• Brandon and Jessica Batten, North Carolina. Brandon works with his dad and uncle on their family farm, Triple B Farms, where they raise corn, soybeans, wheat, rye, hay and cattle on 870 acres. Brandon manages daily operations and makes budget and cropping decisions. He has incorporated a variety of ag technology on the farm, including drones, and started a custom drone service called Flying Farmer LLC.
Prior to joining the farm, Brandon graduated from North Carolina State University with a master’s degree in ag engineering. Jessica is an environmental engineer who uses her expertise to improve conservation measures on the farm, including waterways and filter strips. They have one son and will welcome twins next month. Brandon is active on social media as an agricultural advocate and serves in the local volunteer fire department, on state Farm Bureau committees, and on the local museum, FFA alumni and county Extension advisory board.
The four winners are part of a class of 10 finalists that also included:
• Marcus and Neely South, Georgia
• Brad and Jill McIntyre, Idaho
• Doty and Mary Gregory Porter, Mississippi
• Jimmy and Anna Abma, New Jersey
• Luke and Hilarie Petersen, Utah
• Andy Fisher, Wisconsin
National Outstanding Young Farmers began honoring farmers in 1955. The program is sponsored by John Deere, administered by the Outstanding Farmers of America, and supported by the National Association of County Agricultural Agents and the U.S. Jaycees.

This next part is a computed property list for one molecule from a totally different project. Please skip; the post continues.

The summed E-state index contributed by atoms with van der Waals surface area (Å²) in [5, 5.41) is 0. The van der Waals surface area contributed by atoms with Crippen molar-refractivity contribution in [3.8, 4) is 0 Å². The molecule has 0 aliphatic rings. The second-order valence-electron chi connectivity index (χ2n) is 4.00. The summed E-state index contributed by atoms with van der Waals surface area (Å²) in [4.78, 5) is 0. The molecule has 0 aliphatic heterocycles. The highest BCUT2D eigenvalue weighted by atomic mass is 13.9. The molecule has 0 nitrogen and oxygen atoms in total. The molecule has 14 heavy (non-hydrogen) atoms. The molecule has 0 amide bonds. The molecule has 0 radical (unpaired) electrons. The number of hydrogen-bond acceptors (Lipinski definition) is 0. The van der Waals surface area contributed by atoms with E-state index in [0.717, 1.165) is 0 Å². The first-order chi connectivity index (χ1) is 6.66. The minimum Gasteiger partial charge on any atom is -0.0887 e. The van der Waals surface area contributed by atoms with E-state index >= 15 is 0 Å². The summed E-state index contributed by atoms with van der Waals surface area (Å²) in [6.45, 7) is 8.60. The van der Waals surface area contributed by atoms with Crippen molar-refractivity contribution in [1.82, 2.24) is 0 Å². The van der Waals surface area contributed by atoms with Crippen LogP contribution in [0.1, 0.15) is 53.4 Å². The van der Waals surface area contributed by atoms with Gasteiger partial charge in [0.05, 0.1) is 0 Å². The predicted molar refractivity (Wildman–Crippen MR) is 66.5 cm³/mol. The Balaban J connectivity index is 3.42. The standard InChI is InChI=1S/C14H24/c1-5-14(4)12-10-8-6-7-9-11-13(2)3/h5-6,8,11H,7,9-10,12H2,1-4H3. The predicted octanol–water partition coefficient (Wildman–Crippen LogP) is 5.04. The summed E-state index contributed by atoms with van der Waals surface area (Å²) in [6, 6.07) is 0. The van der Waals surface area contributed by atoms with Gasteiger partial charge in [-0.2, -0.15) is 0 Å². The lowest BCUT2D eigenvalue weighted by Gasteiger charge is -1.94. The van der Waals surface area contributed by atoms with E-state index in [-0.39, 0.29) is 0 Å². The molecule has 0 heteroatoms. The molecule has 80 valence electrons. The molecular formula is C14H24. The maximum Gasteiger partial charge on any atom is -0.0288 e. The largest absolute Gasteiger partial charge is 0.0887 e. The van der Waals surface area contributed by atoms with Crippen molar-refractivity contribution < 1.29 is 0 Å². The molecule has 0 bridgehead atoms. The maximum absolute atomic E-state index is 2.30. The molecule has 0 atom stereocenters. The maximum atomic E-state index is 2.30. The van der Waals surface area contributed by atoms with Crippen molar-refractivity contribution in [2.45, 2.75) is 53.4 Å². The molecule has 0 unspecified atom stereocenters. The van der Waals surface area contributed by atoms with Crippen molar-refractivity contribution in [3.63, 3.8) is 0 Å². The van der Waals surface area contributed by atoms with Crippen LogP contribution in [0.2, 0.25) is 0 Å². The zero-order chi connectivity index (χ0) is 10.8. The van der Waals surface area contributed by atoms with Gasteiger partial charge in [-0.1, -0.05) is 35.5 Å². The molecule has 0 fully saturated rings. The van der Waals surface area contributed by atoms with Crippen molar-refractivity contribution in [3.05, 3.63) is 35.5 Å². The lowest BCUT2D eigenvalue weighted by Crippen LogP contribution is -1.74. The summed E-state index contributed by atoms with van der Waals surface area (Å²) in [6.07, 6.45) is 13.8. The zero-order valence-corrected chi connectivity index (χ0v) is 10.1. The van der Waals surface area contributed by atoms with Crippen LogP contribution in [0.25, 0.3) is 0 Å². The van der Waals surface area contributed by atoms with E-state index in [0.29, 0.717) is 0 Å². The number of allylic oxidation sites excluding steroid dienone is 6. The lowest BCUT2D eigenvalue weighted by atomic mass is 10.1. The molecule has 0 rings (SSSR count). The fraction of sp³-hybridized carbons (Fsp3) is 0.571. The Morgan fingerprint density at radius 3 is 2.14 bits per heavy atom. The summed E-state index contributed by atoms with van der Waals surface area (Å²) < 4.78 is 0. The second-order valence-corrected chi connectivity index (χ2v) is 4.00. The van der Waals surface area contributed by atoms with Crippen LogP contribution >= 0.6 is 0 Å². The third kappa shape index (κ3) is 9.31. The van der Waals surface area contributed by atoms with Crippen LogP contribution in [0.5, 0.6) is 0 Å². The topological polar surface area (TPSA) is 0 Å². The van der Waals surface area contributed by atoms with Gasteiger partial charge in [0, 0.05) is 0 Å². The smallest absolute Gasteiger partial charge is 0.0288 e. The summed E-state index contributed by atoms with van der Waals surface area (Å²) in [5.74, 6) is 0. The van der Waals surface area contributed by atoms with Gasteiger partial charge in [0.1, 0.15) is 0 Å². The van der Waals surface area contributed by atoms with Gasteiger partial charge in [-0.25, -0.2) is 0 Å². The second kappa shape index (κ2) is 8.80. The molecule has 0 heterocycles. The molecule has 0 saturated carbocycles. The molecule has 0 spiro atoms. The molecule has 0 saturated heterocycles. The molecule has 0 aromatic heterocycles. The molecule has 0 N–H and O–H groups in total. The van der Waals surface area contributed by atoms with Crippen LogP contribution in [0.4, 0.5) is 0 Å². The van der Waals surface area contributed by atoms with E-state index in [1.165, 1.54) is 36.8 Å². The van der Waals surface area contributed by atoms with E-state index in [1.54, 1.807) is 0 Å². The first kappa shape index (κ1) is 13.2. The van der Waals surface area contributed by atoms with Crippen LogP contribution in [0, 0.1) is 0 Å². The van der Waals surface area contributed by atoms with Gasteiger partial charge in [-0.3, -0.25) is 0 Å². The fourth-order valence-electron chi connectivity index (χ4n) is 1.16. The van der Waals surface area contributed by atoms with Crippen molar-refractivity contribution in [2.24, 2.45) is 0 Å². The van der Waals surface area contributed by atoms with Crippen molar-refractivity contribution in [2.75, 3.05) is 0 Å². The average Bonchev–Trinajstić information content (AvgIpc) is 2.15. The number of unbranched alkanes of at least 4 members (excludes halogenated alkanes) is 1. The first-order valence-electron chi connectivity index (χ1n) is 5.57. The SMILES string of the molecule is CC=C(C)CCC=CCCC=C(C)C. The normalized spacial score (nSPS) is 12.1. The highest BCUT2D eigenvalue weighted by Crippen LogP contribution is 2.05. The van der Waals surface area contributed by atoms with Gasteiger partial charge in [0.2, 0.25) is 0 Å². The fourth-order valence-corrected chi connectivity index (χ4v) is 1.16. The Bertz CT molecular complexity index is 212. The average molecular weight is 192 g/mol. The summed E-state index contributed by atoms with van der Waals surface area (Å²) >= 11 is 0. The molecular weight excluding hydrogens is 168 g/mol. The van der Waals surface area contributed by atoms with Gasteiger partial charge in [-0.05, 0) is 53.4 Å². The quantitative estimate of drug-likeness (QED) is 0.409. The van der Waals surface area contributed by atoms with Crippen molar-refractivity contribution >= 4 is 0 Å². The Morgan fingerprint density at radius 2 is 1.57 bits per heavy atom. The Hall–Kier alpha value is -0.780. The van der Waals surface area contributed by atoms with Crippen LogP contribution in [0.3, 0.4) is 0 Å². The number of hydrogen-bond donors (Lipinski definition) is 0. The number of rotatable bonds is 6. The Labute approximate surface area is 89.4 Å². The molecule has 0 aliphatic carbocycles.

About the Author(s)
Senior Editor, Prairie Farmer, Farm Progress
Holly Spangler has covered Illinois agriculture for more than two decades, bringing meaningful production agriculture experience to the magazine’s coverage. She currently serves as editor of Prairie Farmer magazine and Executive Editor for Farm Progress, managing editorial staff at six magazines throughout the eastern Corn Belt. She began her career with Prairie Farmer just before graduating from the University of Illinois in agricultural communications.
An award-winning writer and photographer, Holly is past president of the American Agricultural Editors Association. In 2015, she became only the 10th U.S. agricultural journalist to earn the Writer of Merit designation and is a five-time winner of the top writing award for editorial opinion in U.S. agriculture. She was named an AAEA Master Writer in 2005. In 2011, Holly was one of 10 recipients worldwide to receive the IFAJ-Alltech Young Leaders in Ag Journalism award. She currently serves on the Illinois Fairgrounds Foundation, the U of I Agricultural Communications Advisory committee, and is an advisory board member for the U of I College of ACES Research Station at Monmouth. Her work in agricultural media has been recognized by the Illinois Soybean Association, Illinois Corn, Illinois Council on Agricultural Education and MidAmerica Croplife Association.
Holly and her husband, John, farm in western Illinois where they raise corn, soybeans and beef cattle on 2,500 acres. Their operation includes 125 head of commercial cows in a cow/calf operation. The family farm includes John’s parents and their three children.
Holly frequently speaks to a variety of groups and organizations, sharing the heart, soul and science of agriculture. She and her husband are active in state and local farm organizations. They serve with their local 4-H and FFA programs, their school district, and are active in their church's youth and music ministries.